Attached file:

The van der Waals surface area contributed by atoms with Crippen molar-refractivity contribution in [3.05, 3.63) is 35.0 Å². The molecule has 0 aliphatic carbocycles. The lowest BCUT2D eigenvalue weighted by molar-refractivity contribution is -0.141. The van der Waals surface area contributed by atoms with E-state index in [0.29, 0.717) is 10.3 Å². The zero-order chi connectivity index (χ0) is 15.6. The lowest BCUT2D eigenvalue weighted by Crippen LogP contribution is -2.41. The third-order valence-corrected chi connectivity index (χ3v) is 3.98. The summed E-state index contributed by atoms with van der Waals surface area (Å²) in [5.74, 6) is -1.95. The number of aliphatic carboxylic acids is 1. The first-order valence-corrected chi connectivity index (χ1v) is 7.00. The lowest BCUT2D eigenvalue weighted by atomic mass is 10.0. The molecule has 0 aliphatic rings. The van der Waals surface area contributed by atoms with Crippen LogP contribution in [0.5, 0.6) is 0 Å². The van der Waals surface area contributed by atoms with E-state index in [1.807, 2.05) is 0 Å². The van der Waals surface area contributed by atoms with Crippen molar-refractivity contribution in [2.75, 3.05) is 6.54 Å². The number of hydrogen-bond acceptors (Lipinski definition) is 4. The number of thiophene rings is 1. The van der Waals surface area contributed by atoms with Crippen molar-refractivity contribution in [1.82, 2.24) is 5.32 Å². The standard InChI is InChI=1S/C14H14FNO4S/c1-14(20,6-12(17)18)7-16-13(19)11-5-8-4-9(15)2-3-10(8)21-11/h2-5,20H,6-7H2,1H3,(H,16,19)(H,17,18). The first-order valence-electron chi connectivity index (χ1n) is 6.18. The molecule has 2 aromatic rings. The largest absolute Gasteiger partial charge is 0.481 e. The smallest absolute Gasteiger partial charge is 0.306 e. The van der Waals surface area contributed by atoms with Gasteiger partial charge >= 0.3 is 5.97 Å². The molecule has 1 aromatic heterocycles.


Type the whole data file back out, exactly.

The van der Waals surface area contributed by atoms with Crippen molar-refractivity contribution in [3.05, 3.63) is 35.0 Å². The molecule has 0 aliphatic carbocycles. The lowest BCUT2D eigenvalue weighted by molar-refractivity contribution is -0.141. The van der Waals surface area contributed by atoms with E-state index in [0.29, 0.717) is 10.3 Å². The zero-order chi connectivity index (χ0) is 15.6. The lowest BCUT2D eigenvalue weighted by Crippen LogP contribution is -2.41. The third-order valence-corrected chi connectivity index (χ3v) is 3.98. The summed E-state index contributed by atoms with van der Waals surface area (Å²) in [5.74, 6) is -1.95. The number of aliphatic carboxylic acids is 1. The first-order valence-corrected chi connectivity index (χ1v) is 7.00. The lowest BCUT2D eigenvalue weighted by atomic mass is 10.0. The molecule has 0 aliphatic rings. The van der Waals surface area contributed by atoms with Crippen LogP contribution in [0.5, 0.6) is 0 Å². The van der Waals surface area contributed by atoms with E-state index in [1.807, 2.05) is 0 Å². The van der Waals surface area contributed by atoms with Crippen molar-refractivity contribution in [2.75, 3.05) is 6.54 Å². The number of hydrogen-bond acceptors (Lipinski definition) is 4. The number of thiophene rings is 1. The van der Waals surface area contributed by atoms with Crippen molar-refractivity contribution in [1.82, 2.24) is 5.32 Å². The standard InChI is InChI=1S/C14H14FNO4S/c1-14(20,6-12(17)18)7-16-13(19)11-5-8-4-9(15)2-3-10(8)21-11/h2-5,20H,6-7H2,1H3,(H,16,19)(H,17,18). The first-order valence-electron chi connectivity index (χ1n) is 6.18. The molecule has 2 aromatic rings. The largest absolute Gasteiger partial charge is 0.481 e. The smallest absolute Gasteiger partial charge is 0.306 e. The van der Waals surface area contributed by atoms with Gasteiger partial charge >= 0.3 is 5.97 Å². The molecule has 1 aromatic heterocycles.